The Booker shortlist has been announced! Six books vying to be crowned the best novel of the year written in English. As the Booker Prize Foundation note, to win is to have your life transformed, with a substantial increase in readership, sales and publicity.
Of course, this transformation doesn’t apply to all on this year’s shortlist: both Margaret Atwood and Salman Rushdie are previous winners, with Rushdie’s Midnight’s Children winning the Booker of Bookers in 2008. But to win–or even make it onto the shortlist–still requires a phenomenal feat of writing.
And that brings us to the question of the moment: who will win?! We checked in with staff here at Wellington City Libraries and rounded up some predictions. Take a look below and see what you think. Do you agree? What’s your prediction for Booker 2019?
My choice for this year’s Booker goes to the multilayered novel Girl, Woman, Other. Bernadine Evaristo’s interconnected stories speak with the voices of twelve unique beings across generations throughout Britain. This book has been hailed as “Exceptional. Ambitious, flowing and all-encompassing, an offbeat narrative that’ll leave your mind in an invigorated whirl . . . unites poetry, social history, women’s voices and beyond.” So for something other than the bitter interminable grind of bleak pseudoreality, here is an iconic and unique voice, filled with warmth, subtly and humanity.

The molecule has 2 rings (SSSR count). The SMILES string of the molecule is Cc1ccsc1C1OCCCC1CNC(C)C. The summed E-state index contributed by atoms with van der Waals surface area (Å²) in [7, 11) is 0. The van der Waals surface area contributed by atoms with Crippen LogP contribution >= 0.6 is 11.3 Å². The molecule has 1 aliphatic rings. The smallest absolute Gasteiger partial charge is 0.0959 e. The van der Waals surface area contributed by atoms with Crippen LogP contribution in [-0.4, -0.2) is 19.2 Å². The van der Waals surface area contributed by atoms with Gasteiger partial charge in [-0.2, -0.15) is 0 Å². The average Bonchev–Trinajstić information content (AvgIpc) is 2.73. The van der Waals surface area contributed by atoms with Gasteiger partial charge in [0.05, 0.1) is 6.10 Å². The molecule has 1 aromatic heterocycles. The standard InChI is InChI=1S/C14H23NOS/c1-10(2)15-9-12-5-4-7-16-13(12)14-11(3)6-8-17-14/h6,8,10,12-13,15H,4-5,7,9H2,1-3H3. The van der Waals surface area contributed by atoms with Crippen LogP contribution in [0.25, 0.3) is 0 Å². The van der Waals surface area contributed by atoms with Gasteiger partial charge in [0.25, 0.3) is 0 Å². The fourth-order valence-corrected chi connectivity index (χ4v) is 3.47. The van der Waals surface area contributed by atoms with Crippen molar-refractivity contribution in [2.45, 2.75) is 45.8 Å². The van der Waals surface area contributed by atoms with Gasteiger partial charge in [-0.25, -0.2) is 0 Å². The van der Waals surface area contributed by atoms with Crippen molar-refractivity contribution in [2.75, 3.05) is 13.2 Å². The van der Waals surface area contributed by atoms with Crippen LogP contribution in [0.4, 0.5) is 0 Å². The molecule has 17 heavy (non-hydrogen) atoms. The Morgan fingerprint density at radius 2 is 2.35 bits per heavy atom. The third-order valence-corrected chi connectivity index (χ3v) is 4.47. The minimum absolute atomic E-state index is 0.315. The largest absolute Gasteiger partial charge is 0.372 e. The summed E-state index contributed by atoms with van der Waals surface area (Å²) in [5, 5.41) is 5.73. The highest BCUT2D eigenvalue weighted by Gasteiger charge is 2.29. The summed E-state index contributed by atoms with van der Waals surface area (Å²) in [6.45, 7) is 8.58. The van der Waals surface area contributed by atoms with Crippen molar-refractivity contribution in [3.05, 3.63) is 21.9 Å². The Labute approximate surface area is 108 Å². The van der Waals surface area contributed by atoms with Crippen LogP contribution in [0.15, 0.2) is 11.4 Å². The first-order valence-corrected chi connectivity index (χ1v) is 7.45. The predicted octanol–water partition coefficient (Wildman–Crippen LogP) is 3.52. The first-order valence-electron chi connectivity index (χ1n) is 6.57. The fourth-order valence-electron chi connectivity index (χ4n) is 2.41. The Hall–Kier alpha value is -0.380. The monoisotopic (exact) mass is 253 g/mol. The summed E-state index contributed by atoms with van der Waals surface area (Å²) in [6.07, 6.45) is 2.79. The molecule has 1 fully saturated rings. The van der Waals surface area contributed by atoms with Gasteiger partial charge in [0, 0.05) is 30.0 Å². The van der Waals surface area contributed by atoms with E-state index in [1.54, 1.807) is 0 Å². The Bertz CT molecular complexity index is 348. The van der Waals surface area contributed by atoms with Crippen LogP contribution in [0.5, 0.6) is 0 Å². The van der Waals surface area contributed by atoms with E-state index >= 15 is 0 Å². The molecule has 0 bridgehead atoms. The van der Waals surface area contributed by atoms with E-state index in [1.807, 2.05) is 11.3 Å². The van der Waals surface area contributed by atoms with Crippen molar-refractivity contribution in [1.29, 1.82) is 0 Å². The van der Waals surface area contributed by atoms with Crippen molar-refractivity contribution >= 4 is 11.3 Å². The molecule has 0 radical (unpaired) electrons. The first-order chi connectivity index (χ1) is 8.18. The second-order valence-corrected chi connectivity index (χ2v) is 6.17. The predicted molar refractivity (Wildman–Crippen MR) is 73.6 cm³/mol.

I usually like to support the dark horse books and would love to see An Orchestra of Minorities by Chigozie Obioma win, but this year I cannot see past the obvious favourite The Testaments by Margaret Atwood. It hasn’t even been released yet but has already been hailed as a landmark work: “a savage and beautiful novel” is what the judges said. You can read a sneak preview and judge for yourself by clicking here. The momentum around this work is so big I think the judges will want to award the prize to the book that could well be regarded in the future as the seminal book of its time.
My pick is Ducks, Newburyport by Lucy Ellmann. How could you not choose a 1,000+ page book which is made up of almost one long sentence?! (Especially when part of the story is narrated by a mountain lion.) In truth though, Ducks, Newburyport is a fantatic work: as Parul Sehgal said in her review, it “has its face pressed up against the pane of the present; its form mimics the way our minds move now: toggling between tabs . . . between news of ecological collapse and school shootings while somehow remembering to pay taxes and fold the laundry.”